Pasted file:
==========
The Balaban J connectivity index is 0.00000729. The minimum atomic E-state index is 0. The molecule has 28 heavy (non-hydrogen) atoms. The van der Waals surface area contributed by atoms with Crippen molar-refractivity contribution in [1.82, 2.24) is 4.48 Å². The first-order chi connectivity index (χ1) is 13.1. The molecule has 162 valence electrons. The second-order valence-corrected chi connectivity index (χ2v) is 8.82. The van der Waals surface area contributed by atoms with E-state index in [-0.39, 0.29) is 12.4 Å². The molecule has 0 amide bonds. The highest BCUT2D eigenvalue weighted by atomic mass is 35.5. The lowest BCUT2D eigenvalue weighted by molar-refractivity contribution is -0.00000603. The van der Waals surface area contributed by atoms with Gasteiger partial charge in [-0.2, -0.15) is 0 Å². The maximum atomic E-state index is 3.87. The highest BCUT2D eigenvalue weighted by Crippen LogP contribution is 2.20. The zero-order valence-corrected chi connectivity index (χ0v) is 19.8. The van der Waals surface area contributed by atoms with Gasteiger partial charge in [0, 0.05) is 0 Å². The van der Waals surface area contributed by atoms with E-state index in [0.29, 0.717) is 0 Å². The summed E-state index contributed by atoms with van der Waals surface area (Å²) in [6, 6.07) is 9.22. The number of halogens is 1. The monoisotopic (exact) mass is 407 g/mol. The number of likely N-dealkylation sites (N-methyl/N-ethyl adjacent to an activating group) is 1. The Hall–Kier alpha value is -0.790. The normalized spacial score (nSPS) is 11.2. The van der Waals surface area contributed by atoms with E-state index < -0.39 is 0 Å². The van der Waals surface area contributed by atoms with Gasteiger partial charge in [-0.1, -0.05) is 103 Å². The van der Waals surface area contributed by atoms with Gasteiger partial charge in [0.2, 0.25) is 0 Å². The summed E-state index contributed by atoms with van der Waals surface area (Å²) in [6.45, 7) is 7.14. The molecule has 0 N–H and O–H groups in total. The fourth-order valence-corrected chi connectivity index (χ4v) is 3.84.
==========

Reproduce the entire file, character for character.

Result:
The Balaban J connectivity index is 0.00000729. The minimum atomic E-state index is 0. The molecule has 28 heavy (non-hydrogen) atoms. The van der Waals surface area contributed by atoms with Crippen molar-refractivity contribution in [1.82, 2.24) is 4.48 Å². The first-order chi connectivity index (χ1) is 13.1. The molecule has 162 valence electrons. The second-order valence-corrected chi connectivity index (χ2v) is 8.82. The van der Waals surface area contributed by atoms with E-state index in [-0.39, 0.29) is 12.4 Å². The molecule has 0 amide bonds. The highest BCUT2D eigenvalue weighted by atomic mass is 35.5. The lowest BCUT2D eigenvalue weighted by molar-refractivity contribution is -0.00000603. The van der Waals surface area contributed by atoms with Gasteiger partial charge in [-0.2, -0.15) is 0 Å². The maximum atomic E-state index is 3.87. The highest BCUT2D eigenvalue weighted by Crippen LogP contribution is 2.20. The zero-order valence-corrected chi connectivity index (χ0v) is 19.8. The van der Waals surface area contributed by atoms with Gasteiger partial charge in [0, 0.05) is 0 Å². The van der Waals surface area contributed by atoms with E-state index in [0.29, 0.717) is 0 Å². The summed E-state index contributed by atoms with van der Waals surface area (Å²) in [6, 6.07) is 9.22. The number of halogens is 1. The monoisotopic (exact) mass is 407 g/mol. The number of likely N-dealkylation sites (N-methyl/N-ethyl adjacent to an activating group) is 1. The Hall–Kier alpha value is -0.790. The normalized spacial score (nSPS) is 11.2. The van der Waals surface area contributed by atoms with E-state index < -0.39 is 0 Å². The van der Waals surface area contributed by atoms with Gasteiger partial charge in [-0.1, -0.05) is 103 Å². The van der Waals surface area contributed by atoms with Gasteiger partial charge in [0.2, 0.25) is 0 Å². The summed E-state index contributed by atoms with van der Waals surface area (Å²) in [6.45, 7) is 7.14. The molecule has 0 N–H and O–H groups in total. The fourth-order valence-corrected chi connectivity index (χ4v) is 3.84.